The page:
In a recently released email by WikiLeaks from Clinton campaign Chair John Podesta’s email account, Podesta, Clinton aide Cheryl Mills, and political strategist David Plouffe share a document entitled “Road Map Outline,” outlining strategies to consider in developing Hillary Clinton’s presidential campaign. The email illuminates how early Clinton began the foundation for her inevitable rise to the top of the Democratic Party.
Pro-Clinton pundits and supporters first dismissed the WikiLeaks releases as fake, then amended their arguments to downplay the revelations as just politics. The manner in which Clinton consolidated political power in the Democratic Party and elite circles throughout the country was carefully calculated and downright Machiavellian. All in all, it was a stark contrast to the totalitarianism a democracy is supposed to protect against.
Current DNC Chair Donna Brazile said in a 2013 interview with ABC News, “if Hillary Clinton gets into the race, there will be a coronation of her.” A 2013 poll conducted by The Hill found a majority of voters believed Clinton was running for president, with 41 percent believing she would be the nominee. Other polls conducted in 2013 found similar results.
The Washington Post called 2013 Clinton’s “pre-campaign campaign,” as she spent her first year out of serving as secretary of state on the award and speech circuit. Clinton received at least 19 awards from various organizations that year, ranging from Sir Elton John’s foundation to the American Bar Association. Even Bill Clinton received a “Father of the Year” award from the National Father’s Day Council—though his only child was a full grown adult. The organizations bestowing awards upon Hillary Clinton were afforded access to her vast network of wealthy donors and corporate connections. In exchange, she was provided a public spotlight without any political risk.
By 2013, the mainstream media was already obsessed with the idea of Clinton becoming the Democratic presidential nominee. Polls, articles and speculation about her presumed campaign were frequently discussed. Barbara Walters dubbed her “the most fascinating person of 2013.” Despite the Benghazi scandal looming over her actions as secretary of state during regime change in Libya, Clinton’s support among Democrats was described as “nearly unanimous” by The Washington Post, according to a poll they conducted with ABC News. The same sentiments were shared throughout the mainstream media.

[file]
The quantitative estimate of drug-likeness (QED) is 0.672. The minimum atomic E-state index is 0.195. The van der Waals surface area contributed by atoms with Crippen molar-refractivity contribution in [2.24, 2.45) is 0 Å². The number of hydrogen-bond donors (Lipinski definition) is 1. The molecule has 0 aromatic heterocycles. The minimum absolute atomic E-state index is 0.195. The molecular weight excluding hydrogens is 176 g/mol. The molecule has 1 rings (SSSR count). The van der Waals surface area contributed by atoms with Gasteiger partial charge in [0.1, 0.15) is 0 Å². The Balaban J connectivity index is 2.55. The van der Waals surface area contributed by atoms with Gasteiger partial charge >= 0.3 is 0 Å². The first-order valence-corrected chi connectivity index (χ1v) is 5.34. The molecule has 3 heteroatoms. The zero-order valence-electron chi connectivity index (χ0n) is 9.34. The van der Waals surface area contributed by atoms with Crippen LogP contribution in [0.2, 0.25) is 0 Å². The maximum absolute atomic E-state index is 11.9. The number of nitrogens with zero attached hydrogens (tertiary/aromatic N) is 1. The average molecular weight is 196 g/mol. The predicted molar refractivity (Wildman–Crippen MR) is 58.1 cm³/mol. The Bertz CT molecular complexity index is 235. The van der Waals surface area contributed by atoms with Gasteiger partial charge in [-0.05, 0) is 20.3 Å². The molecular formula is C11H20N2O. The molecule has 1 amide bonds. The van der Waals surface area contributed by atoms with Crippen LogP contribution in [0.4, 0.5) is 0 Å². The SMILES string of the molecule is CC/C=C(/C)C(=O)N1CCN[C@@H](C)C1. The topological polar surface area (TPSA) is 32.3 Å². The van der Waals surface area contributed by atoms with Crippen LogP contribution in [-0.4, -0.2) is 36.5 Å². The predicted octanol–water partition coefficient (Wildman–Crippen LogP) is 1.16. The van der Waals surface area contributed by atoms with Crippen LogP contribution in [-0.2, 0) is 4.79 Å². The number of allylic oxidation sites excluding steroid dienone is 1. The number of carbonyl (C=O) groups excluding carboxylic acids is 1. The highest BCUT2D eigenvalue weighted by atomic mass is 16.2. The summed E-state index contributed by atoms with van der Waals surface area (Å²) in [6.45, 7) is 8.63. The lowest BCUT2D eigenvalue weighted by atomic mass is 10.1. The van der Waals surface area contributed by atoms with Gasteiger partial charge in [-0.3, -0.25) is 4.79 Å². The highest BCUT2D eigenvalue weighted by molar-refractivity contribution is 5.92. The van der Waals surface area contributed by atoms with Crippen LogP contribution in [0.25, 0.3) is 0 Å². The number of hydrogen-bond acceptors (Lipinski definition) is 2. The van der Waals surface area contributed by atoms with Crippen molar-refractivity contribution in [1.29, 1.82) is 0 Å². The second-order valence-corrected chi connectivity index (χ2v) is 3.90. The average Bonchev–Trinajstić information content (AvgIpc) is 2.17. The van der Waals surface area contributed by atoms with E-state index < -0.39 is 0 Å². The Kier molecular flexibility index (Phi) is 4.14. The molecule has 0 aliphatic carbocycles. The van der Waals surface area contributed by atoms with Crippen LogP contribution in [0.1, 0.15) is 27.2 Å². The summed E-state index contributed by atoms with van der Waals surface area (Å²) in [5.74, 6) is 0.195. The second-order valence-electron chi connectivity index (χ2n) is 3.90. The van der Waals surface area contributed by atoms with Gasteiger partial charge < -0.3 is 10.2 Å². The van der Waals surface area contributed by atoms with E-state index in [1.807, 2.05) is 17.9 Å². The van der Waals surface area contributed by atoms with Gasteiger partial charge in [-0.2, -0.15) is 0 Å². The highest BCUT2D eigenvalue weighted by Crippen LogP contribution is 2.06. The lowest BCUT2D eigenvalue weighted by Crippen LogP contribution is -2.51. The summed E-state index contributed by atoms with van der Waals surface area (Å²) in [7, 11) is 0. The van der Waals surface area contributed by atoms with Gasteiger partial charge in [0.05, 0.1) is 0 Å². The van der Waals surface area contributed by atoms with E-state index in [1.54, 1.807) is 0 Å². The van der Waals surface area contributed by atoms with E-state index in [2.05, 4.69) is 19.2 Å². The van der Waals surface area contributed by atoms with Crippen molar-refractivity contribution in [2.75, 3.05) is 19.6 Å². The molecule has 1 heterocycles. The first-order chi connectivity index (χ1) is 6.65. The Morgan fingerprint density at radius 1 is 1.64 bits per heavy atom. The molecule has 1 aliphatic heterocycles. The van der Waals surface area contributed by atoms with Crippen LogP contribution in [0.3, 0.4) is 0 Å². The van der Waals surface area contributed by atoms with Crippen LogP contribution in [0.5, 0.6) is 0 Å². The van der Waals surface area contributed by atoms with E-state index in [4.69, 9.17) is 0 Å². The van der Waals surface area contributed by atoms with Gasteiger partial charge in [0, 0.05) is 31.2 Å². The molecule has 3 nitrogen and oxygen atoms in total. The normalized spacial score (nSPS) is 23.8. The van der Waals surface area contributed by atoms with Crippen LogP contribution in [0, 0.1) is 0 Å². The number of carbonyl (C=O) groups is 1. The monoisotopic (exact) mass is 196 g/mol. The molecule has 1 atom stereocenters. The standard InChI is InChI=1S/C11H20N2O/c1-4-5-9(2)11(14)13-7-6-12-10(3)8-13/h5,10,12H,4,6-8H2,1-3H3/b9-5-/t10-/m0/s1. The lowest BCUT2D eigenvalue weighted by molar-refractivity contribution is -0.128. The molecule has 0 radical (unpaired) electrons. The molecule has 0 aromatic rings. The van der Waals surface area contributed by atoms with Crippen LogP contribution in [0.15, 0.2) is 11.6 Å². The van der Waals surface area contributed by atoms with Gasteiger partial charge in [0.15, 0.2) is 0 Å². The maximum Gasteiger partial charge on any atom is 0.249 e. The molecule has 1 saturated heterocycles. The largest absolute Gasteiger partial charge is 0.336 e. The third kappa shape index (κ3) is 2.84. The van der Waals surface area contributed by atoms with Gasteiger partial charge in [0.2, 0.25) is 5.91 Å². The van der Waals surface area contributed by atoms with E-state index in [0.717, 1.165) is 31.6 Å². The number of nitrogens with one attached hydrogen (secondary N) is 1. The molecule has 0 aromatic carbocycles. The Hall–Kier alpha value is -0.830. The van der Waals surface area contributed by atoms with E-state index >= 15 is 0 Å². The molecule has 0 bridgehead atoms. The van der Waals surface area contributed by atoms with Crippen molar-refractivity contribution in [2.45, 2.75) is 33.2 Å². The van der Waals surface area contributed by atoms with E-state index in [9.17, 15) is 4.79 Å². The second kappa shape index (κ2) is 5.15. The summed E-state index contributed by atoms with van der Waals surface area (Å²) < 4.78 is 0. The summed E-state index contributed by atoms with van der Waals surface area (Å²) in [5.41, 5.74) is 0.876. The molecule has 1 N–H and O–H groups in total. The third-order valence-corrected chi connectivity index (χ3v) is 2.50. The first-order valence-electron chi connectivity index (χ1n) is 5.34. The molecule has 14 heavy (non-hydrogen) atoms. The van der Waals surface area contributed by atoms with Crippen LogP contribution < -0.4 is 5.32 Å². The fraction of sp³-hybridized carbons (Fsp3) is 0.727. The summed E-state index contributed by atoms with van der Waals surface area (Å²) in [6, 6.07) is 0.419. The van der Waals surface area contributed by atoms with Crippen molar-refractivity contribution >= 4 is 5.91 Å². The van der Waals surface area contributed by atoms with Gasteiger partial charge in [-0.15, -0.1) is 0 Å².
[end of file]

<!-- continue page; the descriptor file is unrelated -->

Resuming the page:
By the end of 2014, no Democrats who could pose a serious challenge to Clinton in the primaries displayed any interest in running against her for president. In her failed 2008 presidential bid against Barack Obama, Clinton also had to run against Sen. John Edwards. Edwards split the votes in the beginning of the primaries between himself, Obama and Clinton, ultimately dropping out after he was unable to score any victories against the two frontrunners. Edwards would later endorse Obama, despite reports Clinton offered him a position as attorney general in exchange for his support.
Most presidential candidates don’t run because they believe they have a favorable chance of winning their party’s nomination. Presidential primaries offer candidates opportunities for publicity and support, which could prove beneficial in future presidential bids in the form of being selected as a running mate for the winner, or help improve political stature in their current office.
The size and scope of the Clinton Democratic machine made challenging Clinton in the primaries potentially more damaging than beneficial. In the book HRC: State Secrets and the Rebirth of Hillary Clinton, authors Jonathan Allen and Amie Parnes note that Bill Clinton intervened in 2012 midterm Democratic primary elections to help candidates who supported his wife over Obama in 2008. Clinton’s service as secretary of state, and the increased growth and influence of the Clinton Foundation made it more politically viable for Democrats to ally with the Clintons rather than force Hillary into a contested primary campaign.
Had the presidential field been as filled as the Republican primaries, Clinton may have seen the same fate as former Gov. Jeb Bush, who was initially the Republican front runner due to his name recognition, and treasure chest of wealthy donors willing to pour millions into his campaign. Clinton’s supporters would have been split among several other candidates and the Democratic Party establishment would have been less aligned with her from the beginning. Instead, the consensus both within the Democratic Party, and in the mainstream media, was “it’s her turn,” and everyone else should just step aside.